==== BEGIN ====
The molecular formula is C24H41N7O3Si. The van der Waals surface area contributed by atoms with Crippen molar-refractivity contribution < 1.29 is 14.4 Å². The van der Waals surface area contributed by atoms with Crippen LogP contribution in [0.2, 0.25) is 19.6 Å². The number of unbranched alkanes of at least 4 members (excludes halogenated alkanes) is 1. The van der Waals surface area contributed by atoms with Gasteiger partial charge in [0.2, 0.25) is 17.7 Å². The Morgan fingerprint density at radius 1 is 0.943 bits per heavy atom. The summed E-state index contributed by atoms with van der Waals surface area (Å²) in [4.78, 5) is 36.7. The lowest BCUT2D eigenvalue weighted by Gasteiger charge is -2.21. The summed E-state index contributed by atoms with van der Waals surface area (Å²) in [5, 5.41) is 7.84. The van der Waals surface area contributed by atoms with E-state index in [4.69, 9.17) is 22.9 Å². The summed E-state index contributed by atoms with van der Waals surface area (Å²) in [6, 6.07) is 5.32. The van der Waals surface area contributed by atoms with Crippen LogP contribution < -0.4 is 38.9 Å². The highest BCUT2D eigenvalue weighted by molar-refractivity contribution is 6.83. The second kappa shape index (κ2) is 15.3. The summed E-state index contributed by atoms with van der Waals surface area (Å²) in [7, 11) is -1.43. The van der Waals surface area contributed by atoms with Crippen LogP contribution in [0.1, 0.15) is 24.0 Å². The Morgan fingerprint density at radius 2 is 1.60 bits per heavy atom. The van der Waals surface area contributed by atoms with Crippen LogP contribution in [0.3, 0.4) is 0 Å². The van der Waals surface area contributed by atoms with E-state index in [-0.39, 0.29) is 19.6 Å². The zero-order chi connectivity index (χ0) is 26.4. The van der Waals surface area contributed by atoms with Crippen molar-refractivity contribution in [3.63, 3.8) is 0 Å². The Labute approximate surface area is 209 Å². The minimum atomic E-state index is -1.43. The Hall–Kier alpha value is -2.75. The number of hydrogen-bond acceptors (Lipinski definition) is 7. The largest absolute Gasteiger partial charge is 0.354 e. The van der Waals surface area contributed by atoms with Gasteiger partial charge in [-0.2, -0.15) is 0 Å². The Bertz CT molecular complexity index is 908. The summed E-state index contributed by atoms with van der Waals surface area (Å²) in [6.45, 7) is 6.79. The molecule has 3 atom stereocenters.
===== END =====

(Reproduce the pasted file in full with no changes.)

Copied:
The molecular formula is C24H41N7O3Si. The van der Waals surface area contributed by atoms with Crippen molar-refractivity contribution < 1.29 is 14.4 Å². The van der Waals surface area contributed by atoms with Crippen LogP contribution in [0.2, 0.25) is 19.6 Å². The number of unbranched alkanes of at least 4 members (excludes halogenated alkanes) is 1. The van der Waals surface area contributed by atoms with Gasteiger partial charge in [0.2, 0.25) is 17.7 Å². The Morgan fingerprint density at radius 1 is 0.943 bits per heavy atom. The summed E-state index contributed by atoms with van der Waals surface area (Å²) in [4.78, 5) is 36.7. The lowest BCUT2D eigenvalue weighted by Gasteiger charge is -2.21. The summed E-state index contributed by atoms with van der Waals surface area (Å²) in [5, 5.41) is 7.84. The van der Waals surface area contributed by atoms with E-state index in [4.69, 9.17) is 22.9 Å². The summed E-state index contributed by atoms with van der Waals surface area (Å²) in [6, 6.07) is 5.32. The van der Waals surface area contributed by atoms with Crippen LogP contribution < -0.4 is 38.9 Å². The highest BCUT2D eigenvalue weighted by molar-refractivity contribution is 6.83. The second kappa shape index (κ2) is 15.3. The summed E-state index contributed by atoms with van der Waals surface area (Å²) in [7, 11) is -1.43. The van der Waals surface area contributed by atoms with Crippen LogP contribution in [0.1, 0.15) is 24.0 Å². The Morgan fingerprint density at radius 2 is 1.60 bits per heavy atom. The van der Waals surface area contributed by atoms with Crippen LogP contribution in [0.3, 0.4) is 0 Å². The van der Waals surface area contributed by atoms with E-state index in [-0.39, 0.29) is 19.6 Å². The zero-order chi connectivity index (χ0) is 26.4. The van der Waals surface area contributed by atoms with Crippen molar-refractivity contribution in [3.63, 3.8) is 0 Å². The Labute approximate surface area is 209 Å². The minimum atomic E-state index is -1.43. The Hall–Kier alpha value is -2.75. The number of hydrogen-bond acceptors (Lipinski definition) is 7. The largest absolute Gasteiger partial charge is 0.354 e. The van der Waals surface area contributed by atoms with Gasteiger partial charge in [-0.2, -0.15) is 0 Å². The Bertz CT molecular complexity index is 908. The summed E-state index contributed by atoms with van der Waals surface area (Å²) in [6.45, 7) is 6.79. The molecule has 3 atom stereocenters.